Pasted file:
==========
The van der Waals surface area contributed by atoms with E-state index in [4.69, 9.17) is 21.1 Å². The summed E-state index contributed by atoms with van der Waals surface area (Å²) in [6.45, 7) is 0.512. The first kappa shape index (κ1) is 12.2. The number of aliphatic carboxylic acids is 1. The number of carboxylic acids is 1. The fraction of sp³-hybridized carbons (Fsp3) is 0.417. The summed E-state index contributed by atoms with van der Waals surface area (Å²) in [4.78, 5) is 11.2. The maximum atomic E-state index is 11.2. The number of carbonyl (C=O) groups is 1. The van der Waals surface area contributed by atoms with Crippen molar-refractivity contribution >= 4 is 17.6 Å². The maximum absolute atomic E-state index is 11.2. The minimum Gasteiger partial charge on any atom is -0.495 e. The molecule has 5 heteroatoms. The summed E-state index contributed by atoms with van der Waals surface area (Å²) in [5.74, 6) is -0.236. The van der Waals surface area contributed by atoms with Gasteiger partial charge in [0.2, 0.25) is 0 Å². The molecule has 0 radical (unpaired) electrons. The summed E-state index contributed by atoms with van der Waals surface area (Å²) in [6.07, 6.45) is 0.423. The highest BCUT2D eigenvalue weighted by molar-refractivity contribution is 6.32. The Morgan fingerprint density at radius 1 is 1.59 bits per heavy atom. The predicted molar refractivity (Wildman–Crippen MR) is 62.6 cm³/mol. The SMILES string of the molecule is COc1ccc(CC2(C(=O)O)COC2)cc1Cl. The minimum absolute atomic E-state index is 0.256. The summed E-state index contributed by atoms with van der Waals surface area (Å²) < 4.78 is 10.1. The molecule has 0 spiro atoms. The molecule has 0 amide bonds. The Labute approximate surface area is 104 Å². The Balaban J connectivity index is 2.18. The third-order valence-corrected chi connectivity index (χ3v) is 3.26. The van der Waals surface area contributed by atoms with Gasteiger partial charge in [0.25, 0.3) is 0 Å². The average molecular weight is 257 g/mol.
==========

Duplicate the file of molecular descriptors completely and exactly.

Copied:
The van der Waals surface area contributed by atoms with E-state index in [4.69, 9.17) is 21.1 Å². The summed E-state index contributed by atoms with van der Waals surface area (Å²) in [6.45, 7) is 0.512. The first kappa shape index (κ1) is 12.2. The number of aliphatic carboxylic acids is 1. The number of carboxylic acids is 1. The fraction of sp³-hybridized carbons (Fsp3) is 0.417. The summed E-state index contributed by atoms with van der Waals surface area (Å²) in [4.78, 5) is 11.2. The maximum atomic E-state index is 11.2. The number of carbonyl (C=O) groups is 1. The van der Waals surface area contributed by atoms with Crippen molar-refractivity contribution >= 4 is 17.6 Å². The maximum absolute atomic E-state index is 11.2. The minimum Gasteiger partial charge on any atom is -0.495 e. The molecule has 5 heteroatoms. The summed E-state index contributed by atoms with van der Waals surface area (Å²) in [5.74, 6) is -0.236. The van der Waals surface area contributed by atoms with Gasteiger partial charge in [0.2, 0.25) is 0 Å². The molecule has 0 radical (unpaired) electrons. The summed E-state index contributed by atoms with van der Waals surface area (Å²) in [6.07, 6.45) is 0.423. The highest BCUT2D eigenvalue weighted by molar-refractivity contribution is 6.32. The Morgan fingerprint density at radius 1 is 1.59 bits per heavy atom. The predicted molar refractivity (Wildman–Crippen MR) is 62.6 cm³/mol. The SMILES string of the molecule is COc1ccc(CC2(C(=O)O)COC2)cc1Cl. The minimum absolute atomic E-state index is 0.256. The summed E-state index contributed by atoms with van der Waals surface area (Å²) < 4.78 is 10.1. The molecule has 0 spiro atoms. The molecule has 0 amide bonds. The Labute approximate surface area is 104 Å². The Balaban J connectivity index is 2.18. The third-order valence-corrected chi connectivity index (χ3v) is 3.26. The van der Waals surface area contributed by atoms with Gasteiger partial charge in [0.25, 0.3) is 0 Å². The average molecular weight is 257 g/mol.